Oct. 1, 2019

In a recent meeting hosted by NBAA at Teterboro Airport, FAA inspectors shared with business aircraft operators their first-hand perspectives on submitting successful letter of authorization (LOA) requests. Thorough research and preparation along with clear communication with the operator’s assigned inspectors are key factors in an efficient approval processes.

“It was very helpful for all in attendance to learn more about inspectors’ expectations and tips on how to improve the LOA request process,” said Brittany Davies, NBAA’s northeast regional representative. “For example, inspectors suggested operators make an educated ‘first touch point’ before submitting their request. That is, research the guidance related to the LOA and contact the appropriate inspector to discuss your upcoming request before sending in a formal letter and supporting documentation.”

Being thoroughly prepared and understanding the subject matter when you reach out to the inspector will result in a better reception. Tips for LOA success include:

  • Include a cover letter – Write a short, succinct cover letter with a direct statement of your request and list of accompanying documentation.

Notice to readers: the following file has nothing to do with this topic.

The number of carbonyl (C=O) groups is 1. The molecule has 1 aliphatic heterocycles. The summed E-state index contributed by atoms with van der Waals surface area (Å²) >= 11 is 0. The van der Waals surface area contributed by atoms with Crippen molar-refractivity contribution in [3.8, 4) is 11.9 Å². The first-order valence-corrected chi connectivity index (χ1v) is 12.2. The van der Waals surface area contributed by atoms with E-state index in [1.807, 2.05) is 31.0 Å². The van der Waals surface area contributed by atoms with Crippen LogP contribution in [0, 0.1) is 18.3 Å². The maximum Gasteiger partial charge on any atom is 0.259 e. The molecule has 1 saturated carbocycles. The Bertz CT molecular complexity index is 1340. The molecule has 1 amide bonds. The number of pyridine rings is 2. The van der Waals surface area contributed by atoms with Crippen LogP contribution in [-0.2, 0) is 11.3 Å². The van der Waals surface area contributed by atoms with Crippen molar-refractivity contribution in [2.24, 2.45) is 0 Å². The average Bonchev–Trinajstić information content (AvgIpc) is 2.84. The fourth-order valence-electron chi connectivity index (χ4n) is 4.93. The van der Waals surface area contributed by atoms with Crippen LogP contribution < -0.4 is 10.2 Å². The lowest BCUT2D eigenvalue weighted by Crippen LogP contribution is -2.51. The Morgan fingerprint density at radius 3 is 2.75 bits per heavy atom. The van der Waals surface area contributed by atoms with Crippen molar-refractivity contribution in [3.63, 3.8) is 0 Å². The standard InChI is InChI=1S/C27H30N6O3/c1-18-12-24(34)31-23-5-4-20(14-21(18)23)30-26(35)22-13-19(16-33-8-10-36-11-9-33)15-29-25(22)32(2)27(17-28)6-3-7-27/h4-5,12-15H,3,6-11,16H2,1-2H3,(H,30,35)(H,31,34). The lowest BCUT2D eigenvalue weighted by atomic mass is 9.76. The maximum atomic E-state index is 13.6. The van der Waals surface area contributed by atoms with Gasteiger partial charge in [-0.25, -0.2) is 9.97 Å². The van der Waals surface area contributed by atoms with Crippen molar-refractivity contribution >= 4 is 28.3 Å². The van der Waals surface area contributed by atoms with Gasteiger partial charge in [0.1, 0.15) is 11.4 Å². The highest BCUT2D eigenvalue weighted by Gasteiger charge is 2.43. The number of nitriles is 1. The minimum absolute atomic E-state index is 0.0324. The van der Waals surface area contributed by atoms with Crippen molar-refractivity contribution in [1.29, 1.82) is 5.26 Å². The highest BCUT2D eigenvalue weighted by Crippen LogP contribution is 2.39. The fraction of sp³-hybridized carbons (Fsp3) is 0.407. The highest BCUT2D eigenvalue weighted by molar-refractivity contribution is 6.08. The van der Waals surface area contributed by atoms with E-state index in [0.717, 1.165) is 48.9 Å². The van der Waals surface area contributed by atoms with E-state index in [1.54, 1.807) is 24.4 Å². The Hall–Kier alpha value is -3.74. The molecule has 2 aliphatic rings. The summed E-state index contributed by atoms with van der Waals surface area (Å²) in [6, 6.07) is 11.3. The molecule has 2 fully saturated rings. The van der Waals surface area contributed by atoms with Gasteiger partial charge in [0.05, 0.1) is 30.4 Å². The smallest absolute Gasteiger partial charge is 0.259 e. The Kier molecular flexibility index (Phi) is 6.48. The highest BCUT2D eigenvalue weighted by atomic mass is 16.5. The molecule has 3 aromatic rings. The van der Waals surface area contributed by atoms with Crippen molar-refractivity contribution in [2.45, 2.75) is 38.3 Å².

• Prepare your documentation – Be sure supporting materials are carefully developed and reviewed to ensure more timely processing.
  • Submit twice – Inspectors also recommended submitting paper copies of your request letter and any supporting documentation, then following up with digital copies by email.

While consultants and other vendors can help operators develop international operations manuals and other documents, it’s still incumbent on the operator to have working knowledge with their documentation, so be sure to review any materials produced by a third party before submitting to the FAA.

Operators were also encouraged to stay engaged in the process, communicating with their FAA inspectors regularly about pending LOA requests.

“Inspectors emphasized that adequate planning and preparation along with quality reviews of supporting materials can significantly reduce delays,” said Davies. “Even a quick quality review by the operator before submitting documents to the FAA can save days or weeks in the approval process. Establishing inspector confidence in your operation is as simple as being prepared.”

Inspectors also updated operators on the Operations Approval Portal System (OAPS), which is currently available in beta mode for Part 121 operators but should be available to other operators in the coming months. OAPS allows operators to submit requests electronically, then bundles and tracks applications so both industry and the FAA have transparency to the process. OAPS is expected to decrease the collaboration timeline on LOAs and other approvals.

Finally, operators were advised the recent Flight Standards Office realignment means inspectors are not bound by geographic location. In some cases, a field office with limited resources might be able to seek assistance from other offices, allowing the LOA request process to progress in a more timely manner.